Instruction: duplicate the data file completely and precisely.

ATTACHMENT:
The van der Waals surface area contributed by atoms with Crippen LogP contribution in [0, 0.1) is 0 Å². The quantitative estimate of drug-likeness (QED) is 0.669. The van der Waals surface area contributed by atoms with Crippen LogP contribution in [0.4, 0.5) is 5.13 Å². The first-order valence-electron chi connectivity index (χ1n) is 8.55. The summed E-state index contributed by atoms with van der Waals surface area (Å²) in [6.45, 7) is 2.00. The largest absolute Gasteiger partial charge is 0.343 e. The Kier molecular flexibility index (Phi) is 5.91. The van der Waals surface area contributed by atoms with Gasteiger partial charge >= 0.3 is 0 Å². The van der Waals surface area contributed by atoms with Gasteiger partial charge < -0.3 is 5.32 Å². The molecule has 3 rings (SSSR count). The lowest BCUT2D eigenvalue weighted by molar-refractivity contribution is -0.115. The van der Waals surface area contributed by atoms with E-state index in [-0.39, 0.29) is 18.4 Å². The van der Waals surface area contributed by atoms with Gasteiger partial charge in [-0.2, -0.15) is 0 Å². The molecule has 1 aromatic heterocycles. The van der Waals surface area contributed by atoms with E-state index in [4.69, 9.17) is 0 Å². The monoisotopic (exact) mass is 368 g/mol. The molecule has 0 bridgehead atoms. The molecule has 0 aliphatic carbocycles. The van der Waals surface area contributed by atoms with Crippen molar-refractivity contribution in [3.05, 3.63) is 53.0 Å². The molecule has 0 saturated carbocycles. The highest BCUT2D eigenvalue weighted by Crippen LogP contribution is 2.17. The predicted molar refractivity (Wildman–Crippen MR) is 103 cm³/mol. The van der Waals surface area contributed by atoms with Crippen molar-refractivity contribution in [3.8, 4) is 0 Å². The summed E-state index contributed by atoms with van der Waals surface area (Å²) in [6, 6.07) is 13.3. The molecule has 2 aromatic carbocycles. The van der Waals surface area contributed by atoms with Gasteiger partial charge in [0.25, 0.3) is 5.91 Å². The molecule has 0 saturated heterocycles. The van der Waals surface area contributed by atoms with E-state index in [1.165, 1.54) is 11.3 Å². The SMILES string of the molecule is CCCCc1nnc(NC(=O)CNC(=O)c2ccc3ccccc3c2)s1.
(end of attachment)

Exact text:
The van der Waals surface area contributed by atoms with Crippen LogP contribution in [0, 0.1) is 0 Å². The quantitative estimate of drug-likeness (QED) is 0.669. The van der Waals surface area contributed by atoms with Crippen LogP contribution in [0.4, 0.5) is 5.13 Å². The first-order valence-electron chi connectivity index (χ1n) is 8.55. The summed E-state index contributed by atoms with van der Waals surface area (Å²) in [6.45, 7) is 2.00. The largest absolute Gasteiger partial charge is 0.343 e. The Kier molecular flexibility index (Phi) is 5.91. The van der Waals surface area contributed by atoms with Gasteiger partial charge >= 0.3 is 0 Å². The van der Waals surface area contributed by atoms with Gasteiger partial charge < -0.3 is 5.32 Å². The molecule has 3 rings (SSSR count). The lowest BCUT2D eigenvalue weighted by molar-refractivity contribution is -0.115. The van der Waals surface area contributed by atoms with E-state index in [-0.39, 0.29) is 18.4 Å². The van der Waals surface area contributed by atoms with Gasteiger partial charge in [-0.2, -0.15) is 0 Å². The molecule has 1 aromatic heterocycles. The van der Waals surface area contributed by atoms with E-state index in [4.69, 9.17) is 0 Å². The monoisotopic (exact) mass is 368 g/mol. The molecule has 0 bridgehead atoms. The molecule has 0 aliphatic carbocycles. The van der Waals surface area contributed by atoms with Crippen molar-refractivity contribution in [3.05, 3.63) is 53.0 Å². The molecule has 0 saturated carbocycles. The highest BCUT2D eigenvalue weighted by Crippen LogP contribution is 2.17. The predicted molar refractivity (Wildman–Crippen MR) is 103 cm³/mol. The van der Waals surface area contributed by atoms with Crippen molar-refractivity contribution in [3.8, 4) is 0 Å². The summed E-state index contributed by atoms with van der Waals surface area (Å²) in [6, 6.07) is 13.3. The molecule has 2 aromatic carbocycles. The van der Waals surface area contributed by atoms with Gasteiger partial charge in [0.25, 0.3) is 5.91 Å². The molecule has 0 saturated heterocycles. The van der Waals surface area contributed by atoms with E-state index in [1.165, 1.54) is 11.3 Å². The SMILES string of the molecule is CCCCc1nnc(NC(=O)CNC(=O)c2ccc3ccccc3c2)s1.